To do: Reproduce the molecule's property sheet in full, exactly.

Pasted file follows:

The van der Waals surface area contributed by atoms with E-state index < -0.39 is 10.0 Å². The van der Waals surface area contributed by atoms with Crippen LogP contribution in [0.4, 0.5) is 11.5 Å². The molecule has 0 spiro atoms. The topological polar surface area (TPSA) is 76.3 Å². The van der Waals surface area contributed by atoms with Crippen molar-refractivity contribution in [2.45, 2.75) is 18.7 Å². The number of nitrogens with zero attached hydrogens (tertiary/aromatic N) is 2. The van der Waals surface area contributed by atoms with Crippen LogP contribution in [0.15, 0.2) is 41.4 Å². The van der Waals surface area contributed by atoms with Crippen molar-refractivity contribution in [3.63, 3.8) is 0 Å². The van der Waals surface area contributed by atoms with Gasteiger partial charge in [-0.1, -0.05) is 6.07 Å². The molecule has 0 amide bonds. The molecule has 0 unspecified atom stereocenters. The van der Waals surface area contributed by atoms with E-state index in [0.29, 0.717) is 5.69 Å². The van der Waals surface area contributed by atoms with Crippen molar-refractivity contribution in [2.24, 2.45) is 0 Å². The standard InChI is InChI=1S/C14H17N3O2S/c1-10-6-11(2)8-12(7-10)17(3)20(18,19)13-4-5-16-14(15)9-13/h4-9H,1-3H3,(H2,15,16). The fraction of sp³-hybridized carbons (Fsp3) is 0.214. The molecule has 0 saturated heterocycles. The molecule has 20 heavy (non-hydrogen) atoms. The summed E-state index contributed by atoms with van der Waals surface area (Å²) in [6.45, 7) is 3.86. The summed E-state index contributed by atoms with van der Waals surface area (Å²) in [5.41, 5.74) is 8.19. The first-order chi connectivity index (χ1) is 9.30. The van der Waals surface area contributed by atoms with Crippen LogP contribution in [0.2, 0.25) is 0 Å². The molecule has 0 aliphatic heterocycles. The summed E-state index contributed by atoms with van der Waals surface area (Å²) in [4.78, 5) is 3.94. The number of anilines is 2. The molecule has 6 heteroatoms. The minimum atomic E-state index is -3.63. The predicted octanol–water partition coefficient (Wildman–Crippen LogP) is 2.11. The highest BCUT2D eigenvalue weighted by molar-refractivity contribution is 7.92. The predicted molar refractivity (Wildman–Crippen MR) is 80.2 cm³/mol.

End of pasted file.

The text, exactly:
The van der Waals surface area contributed by atoms with E-state index < -0.39 is 10.0 Å². The van der Waals surface area contributed by atoms with Crippen LogP contribution in [0.4, 0.5) is 11.5 Å². The molecule has 0 spiro atoms. The topological polar surface area (TPSA) is 76.3 Å². The van der Waals surface area contributed by atoms with Crippen molar-refractivity contribution in [2.45, 2.75) is 18.7 Å². The number of nitrogens with zero attached hydrogens (tertiary/aromatic N) is 2. The van der Waals surface area contributed by atoms with Crippen LogP contribution in [0.15, 0.2) is 41.4 Å². The van der Waals surface area contributed by atoms with Crippen molar-refractivity contribution in [3.63, 3.8) is 0 Å². The van der Waals surface area contributed by atoms with Gasteiger partial charge in [-0.1, -0.05) is 6.07 Å². The molecule has 0 amide bonds. The molecule has 0 unspecified atom stereocenters. The van der Waals surface area contributed by atoms with E-state index in [0.29, 0.717) is 5.69 Å². The van der Waals surface area contributed by atoms with Crippen molar-refractivity contribution in [2.24, 2.45) is 0 Å². The standard InChI is InChI=1S/C14H17N3O2S/c1-10-6-11(2)8-12(7-10)17(3)20(18,19)13-4-5-16-14(15)9-13/h4-9H,1-3H3,(H2,15,16). The fraction of sp³-hybridized carbons (Fsp3) is 0.214. The molecule has 0 saturated heterocycles. The molecule has 20 heavy (non-hydrogen) atoms. The summed E-state index contributed by atoms with van der Waals surface area (Å²) in [6.45, 7) is 3.86. The summed E-state index contributed by atoms with van der Waals surface area (Å²) in [5.41, 5.74) is 8.19. The first-order chi connectivity index (χ1) is 9.30. The van der Waals surface area contributed by atoms with Crippen LogP contribution in [0.2, 0.25) is 0 Å². The molecule has 0 aliphatic heterocycles. The summed E-state index contributed by atoms with van der Waals surface area (Å²) in [4.78, 5) is 3.94. The number of anilines is 2. The molecule has 6 heteroatoms. The minimum atomic E-state index is -3.63. The predicted octanol–water partition coefficient (Wildman–Crippen LogP) is 2.11. The highest BCUT2D eigenvalue weighted by molar-refractivity contribution is 7.92. The predicted molar refractivity (Wildman–Crippen MR) is 80.2 cm³/mol.